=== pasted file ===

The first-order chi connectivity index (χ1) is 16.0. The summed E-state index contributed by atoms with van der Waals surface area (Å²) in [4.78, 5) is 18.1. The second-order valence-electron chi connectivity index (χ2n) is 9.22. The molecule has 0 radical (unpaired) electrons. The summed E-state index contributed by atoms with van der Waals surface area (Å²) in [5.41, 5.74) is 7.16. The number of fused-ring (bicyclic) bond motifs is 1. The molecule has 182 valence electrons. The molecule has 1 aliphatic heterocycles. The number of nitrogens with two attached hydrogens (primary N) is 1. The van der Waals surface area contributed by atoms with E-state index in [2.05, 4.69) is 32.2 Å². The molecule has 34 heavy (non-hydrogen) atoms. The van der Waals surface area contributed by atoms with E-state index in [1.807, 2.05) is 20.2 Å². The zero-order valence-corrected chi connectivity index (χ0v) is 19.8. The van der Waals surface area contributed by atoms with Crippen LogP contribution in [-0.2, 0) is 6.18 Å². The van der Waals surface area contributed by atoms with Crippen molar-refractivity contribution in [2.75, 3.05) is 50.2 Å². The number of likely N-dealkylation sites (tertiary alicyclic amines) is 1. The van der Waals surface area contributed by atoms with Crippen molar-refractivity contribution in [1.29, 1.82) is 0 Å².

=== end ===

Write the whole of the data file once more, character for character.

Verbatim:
The first-order chi connectivity index (χ1) is 16.0. The summed E-state index contributed by atoms with van der Waals surface area (Å²) in [4.78, 5) is 18.1. The second-order valence-electron chi connectivity index (χ2n) is 9.22. The molecule has 0 radical (unpaired) electrons. The summed E-state index contributed by atoms with van der Waals surface area (Å²) in [5.41, 5.74) is 7.16. The number of fused-ring (bicyclic) bond motifs is 1. The molecule has 182 valence electrons. The molecule has 1 aliphatic heterocycles. The number of nitrogens with two attached hydrogens (primary N) is 1. The van der Waals surface area contributed by atoms with E-state index in [2.05, 4.69) is 32.2 Å². The molecule has 34 heavy (non-hydrogen) atoms. The van der Waals surface area contributed by atoms with E-state index in [1.807, 2.05) is 20.2 Å². The zero-order valence-corrected chi connectivity index (χ0v) is 19.8. The van der Waals surface area contributed by atoms with Crippen LogP contribution in [-0.2, 0) is 6.18 Å². The van der Waals surface area contributed by atoms with Crippen molar-refractivity contribution in [2.75, 3.05) is 50.2 Å². The number of likely N-dealkylation sites (tertiary alicyclic amines) is 1. The van der Waals surface area contributed by atoms with Crippen molar-refractivity contribution in [1.29, 1.82) is 0 Å².